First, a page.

“I know now that I am strong enough to face whatever Stargardt has in store for me”Posted: Wednesday 30 January 2019 at 16:23
Hannah, aged 22, remembers the day she was diagnosed very clearly.
“I went into my appointment thinking they were just going to give me a glasses prescription,” she said, “but when they told me I have a rare genetic condition called Stargardt disease I was shocked.”
She first started noticing problems when she was in her last year of school. She was struggling to read off the white board and had blurred vision, but she blamed it on her hormones and carried on as normal.
After leaving school she trained to be a dental nurse and went onto pass her driving test, but when she was 18 she started to struggle reading road signs and went for an eye test.
She said: “I was in shock and just didn’t know what to say. I was told that my vision would deteriorate and I would struggle to see faces, read books etc. the biggest thing was that from that day I was no longer able to drive.
“I felt numb for a few weeks and it didn’t sink in. To be honest four years on and It still hasn’t fully sunk in that I am actually losing my vision.”
Hannah went home in tears. She immediately sold her car and tried to carry on with normal life.
“I cried a lot in the early days,” she said. “I came out of my appointment still having lots of questions about Stargardts but I didn’t know who to reach out to so I did a lot of research on the internet.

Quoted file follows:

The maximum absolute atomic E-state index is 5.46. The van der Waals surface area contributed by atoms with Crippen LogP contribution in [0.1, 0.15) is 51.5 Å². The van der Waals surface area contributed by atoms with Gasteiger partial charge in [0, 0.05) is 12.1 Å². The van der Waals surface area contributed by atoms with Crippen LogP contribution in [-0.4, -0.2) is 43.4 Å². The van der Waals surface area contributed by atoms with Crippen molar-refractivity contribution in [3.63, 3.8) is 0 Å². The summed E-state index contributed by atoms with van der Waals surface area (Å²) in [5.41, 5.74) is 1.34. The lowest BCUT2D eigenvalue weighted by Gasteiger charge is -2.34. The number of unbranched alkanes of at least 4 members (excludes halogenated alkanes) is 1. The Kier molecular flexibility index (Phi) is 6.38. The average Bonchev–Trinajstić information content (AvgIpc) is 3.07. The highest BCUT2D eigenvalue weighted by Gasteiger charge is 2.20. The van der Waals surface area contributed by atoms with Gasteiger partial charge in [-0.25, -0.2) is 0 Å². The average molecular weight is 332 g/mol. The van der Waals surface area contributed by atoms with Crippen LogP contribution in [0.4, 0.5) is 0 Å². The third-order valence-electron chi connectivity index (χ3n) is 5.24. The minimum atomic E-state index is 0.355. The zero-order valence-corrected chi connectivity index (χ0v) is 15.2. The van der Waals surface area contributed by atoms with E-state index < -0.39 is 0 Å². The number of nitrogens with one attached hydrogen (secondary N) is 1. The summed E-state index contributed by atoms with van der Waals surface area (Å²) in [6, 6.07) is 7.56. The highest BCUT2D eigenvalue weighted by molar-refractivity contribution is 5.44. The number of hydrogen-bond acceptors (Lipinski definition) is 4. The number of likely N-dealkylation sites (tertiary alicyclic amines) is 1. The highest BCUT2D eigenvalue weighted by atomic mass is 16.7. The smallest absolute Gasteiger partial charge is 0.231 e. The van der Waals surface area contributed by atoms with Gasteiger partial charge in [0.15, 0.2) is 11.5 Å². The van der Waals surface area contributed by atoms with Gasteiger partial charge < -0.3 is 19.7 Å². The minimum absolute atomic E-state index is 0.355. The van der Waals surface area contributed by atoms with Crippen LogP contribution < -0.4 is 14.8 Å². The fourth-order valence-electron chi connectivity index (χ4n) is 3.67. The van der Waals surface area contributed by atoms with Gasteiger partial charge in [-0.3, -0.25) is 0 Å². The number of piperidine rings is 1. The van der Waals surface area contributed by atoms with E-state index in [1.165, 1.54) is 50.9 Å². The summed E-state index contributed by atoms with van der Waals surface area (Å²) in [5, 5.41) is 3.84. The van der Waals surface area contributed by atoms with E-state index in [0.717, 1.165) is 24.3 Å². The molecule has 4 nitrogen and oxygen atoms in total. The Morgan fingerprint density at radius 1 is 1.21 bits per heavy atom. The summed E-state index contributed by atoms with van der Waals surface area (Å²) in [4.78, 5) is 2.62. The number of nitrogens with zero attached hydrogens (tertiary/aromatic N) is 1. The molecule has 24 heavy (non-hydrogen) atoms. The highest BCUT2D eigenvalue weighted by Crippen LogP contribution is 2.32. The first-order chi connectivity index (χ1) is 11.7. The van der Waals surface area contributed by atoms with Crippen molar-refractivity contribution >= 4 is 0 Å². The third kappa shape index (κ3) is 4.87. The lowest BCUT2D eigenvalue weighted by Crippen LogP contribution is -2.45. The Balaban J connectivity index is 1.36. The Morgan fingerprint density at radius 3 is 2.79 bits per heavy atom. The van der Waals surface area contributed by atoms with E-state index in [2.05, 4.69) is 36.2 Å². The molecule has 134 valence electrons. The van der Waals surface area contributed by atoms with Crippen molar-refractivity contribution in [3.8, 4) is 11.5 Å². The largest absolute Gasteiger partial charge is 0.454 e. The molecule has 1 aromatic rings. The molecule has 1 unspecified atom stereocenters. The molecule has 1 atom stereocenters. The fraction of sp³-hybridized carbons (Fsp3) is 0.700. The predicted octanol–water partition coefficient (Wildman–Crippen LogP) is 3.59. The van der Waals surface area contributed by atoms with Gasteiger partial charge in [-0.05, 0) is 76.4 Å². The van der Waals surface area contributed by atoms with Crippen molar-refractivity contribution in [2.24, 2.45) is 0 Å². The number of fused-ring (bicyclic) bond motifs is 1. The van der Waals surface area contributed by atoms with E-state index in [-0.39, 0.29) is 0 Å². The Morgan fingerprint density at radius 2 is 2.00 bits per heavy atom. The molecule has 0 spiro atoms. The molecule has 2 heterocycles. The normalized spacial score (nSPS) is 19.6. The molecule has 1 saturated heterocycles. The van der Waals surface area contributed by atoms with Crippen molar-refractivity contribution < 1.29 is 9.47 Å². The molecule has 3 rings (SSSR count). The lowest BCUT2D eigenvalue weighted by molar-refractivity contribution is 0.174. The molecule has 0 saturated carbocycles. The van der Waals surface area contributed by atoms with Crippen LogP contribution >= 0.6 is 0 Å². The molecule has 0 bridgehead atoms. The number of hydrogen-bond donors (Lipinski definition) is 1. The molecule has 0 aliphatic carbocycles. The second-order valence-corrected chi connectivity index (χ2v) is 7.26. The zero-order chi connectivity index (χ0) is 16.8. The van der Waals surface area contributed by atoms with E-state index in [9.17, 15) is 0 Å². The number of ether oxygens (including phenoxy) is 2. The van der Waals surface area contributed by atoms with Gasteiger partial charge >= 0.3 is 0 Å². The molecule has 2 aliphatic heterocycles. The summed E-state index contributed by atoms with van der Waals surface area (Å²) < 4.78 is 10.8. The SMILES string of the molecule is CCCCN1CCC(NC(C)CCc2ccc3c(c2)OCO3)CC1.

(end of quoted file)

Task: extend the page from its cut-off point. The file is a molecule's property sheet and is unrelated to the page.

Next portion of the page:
“I worried that I would lose my independence, that I wouldn’t be able to work or maintain a good social life. I worried about not being able to see my loved ones’ faces.”
But, four years on Hannah’s outlook is very different. She has adapted her job and is now a dental receptionist, which she is able to manage with her condition at the moment.
And, although she still has worries for the future she is remaining positive.
She says: “I count myself very lucky as I know there’s people in the world much worse off than me. I know now that I am strong enough to face whatever Stargardt has in store for me and that I can adapt with the condition to be able to achieve things.
“It has made me appreciate everything I have. Simple things like buying a kindle has made me able to read books again. I take time to go for walks and admire the beautiful scenery, as I don’t know when or if I’ll be able to see them any longer.”
Hannah is now very open about having the condition, raising awareness to help others and to highlight the need for more research.
“Now, I have learnt that it’s good to talk to people and to not be afraid to tell people about your condition. I really want more people to feel they can speak out and feel less alone. I have been so lucky to have a supportive family that will listen to me tell them about my condition and it really helps to talk.”
We provide free information and support to those with macular disease, along with their family and friends, to help people retain their independence. If you'd like to know more about how we can help call us on 0300 3030 111.